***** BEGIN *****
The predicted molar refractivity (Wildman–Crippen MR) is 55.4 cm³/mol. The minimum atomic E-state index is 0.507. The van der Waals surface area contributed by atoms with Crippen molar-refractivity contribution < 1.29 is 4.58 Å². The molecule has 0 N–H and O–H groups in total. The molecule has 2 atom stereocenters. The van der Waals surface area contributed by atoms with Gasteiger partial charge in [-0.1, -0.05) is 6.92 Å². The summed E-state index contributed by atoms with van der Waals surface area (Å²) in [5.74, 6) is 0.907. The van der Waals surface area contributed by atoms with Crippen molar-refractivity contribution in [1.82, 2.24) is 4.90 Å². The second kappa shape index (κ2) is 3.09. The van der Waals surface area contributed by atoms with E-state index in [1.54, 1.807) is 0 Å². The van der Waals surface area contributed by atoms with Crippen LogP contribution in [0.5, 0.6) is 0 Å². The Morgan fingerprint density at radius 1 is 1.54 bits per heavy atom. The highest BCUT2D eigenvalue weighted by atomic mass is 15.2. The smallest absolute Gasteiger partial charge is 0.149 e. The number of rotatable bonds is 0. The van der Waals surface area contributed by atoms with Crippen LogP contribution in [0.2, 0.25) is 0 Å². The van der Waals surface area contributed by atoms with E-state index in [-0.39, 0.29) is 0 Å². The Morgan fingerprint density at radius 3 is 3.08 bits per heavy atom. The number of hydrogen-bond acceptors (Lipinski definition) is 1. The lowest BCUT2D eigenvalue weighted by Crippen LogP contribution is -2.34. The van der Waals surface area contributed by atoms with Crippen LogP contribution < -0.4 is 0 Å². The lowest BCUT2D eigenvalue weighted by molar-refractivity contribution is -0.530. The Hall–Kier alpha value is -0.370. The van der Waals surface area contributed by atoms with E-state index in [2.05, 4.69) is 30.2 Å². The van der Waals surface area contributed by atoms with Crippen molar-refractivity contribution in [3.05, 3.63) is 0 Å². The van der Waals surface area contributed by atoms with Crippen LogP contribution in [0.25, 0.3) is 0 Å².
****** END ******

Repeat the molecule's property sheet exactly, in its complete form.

The predicted molar refractivity (Wildman–Crippen MR) is 55.4 cm³/mol. The minimum atomic E-state index is 0.507. The van der Waals surface area contributed by atoms with Crippen molar-refractivity contribution < 1.29 is 4.58 Å². The molecule has 0 N–H and O–H groups in total. The molecule has 2 atom stereocenters. The van der Waals surface area contributed by atoms with Gasteiger partial charge in [-0.1, -0.05) is 6.92 Å². The summed E-state index contributed by atoms with van der Waals surface area (Å²) in [5.74, 6) is 0.907. The van der Waals surface area contributed by atoms with Crippen molar-refractivity contribution in [1.82, 2.24) is 4.90 Å². The second kappa shape index (κ2) is 3.09. The van der Waals surface area contributed by atoms with E-state index in [1.54, 1.807) is 0 Å². The van der Waals surface area contributed by atoms with Crippen LogP contribution in [0.5, 0.6) is 0 Å². The Morgan fingerprint density at radius 1 is 1.54 bits per heavy atom. The highest BCUT2D eigenvalue weighted by atomic mass is 15.2. The smallest absolute Gasteiger partial charge is 0.149 e. The number of rotatable bonds is 0. The van der Waals surface area contributed by atoms with Crippen LogP contribution in [0.2, 0.25) is 0 Å². The van der Waals surface area contributed by atoms with E-state index in [-0.39, 0.29) is 0 Å². The Morgan fingerprint density at radius 3 is 3.08 bits per heavy atom. The number of hydrogen-bond acceptors (Lipinski definition) is 1. The lowest BCUT2D eigenvalue weighted by Crippen LogP contribution is -2.34. The van der Waals surface area contributed by atoms with Crippen LogP contribution < -0.4 is 0 Å². The lowest BCUT2D eigenvalue weighted by molar-refractivity contribution is -0.530. The Hall–Kier alpha value is -0.370. The van der Waals surface area contributed by atoms with E-state index in [2.05, 4.69) is 30.2 Å². The van der Waals surface area contributed by atoms with Crippen molar-refractivity contribution in [3.05, 3.63) is 0 Å². The van der Waals surface area contributed by atoms with Crippen LogP contribution in [0.25, 0.3) is 0 Å².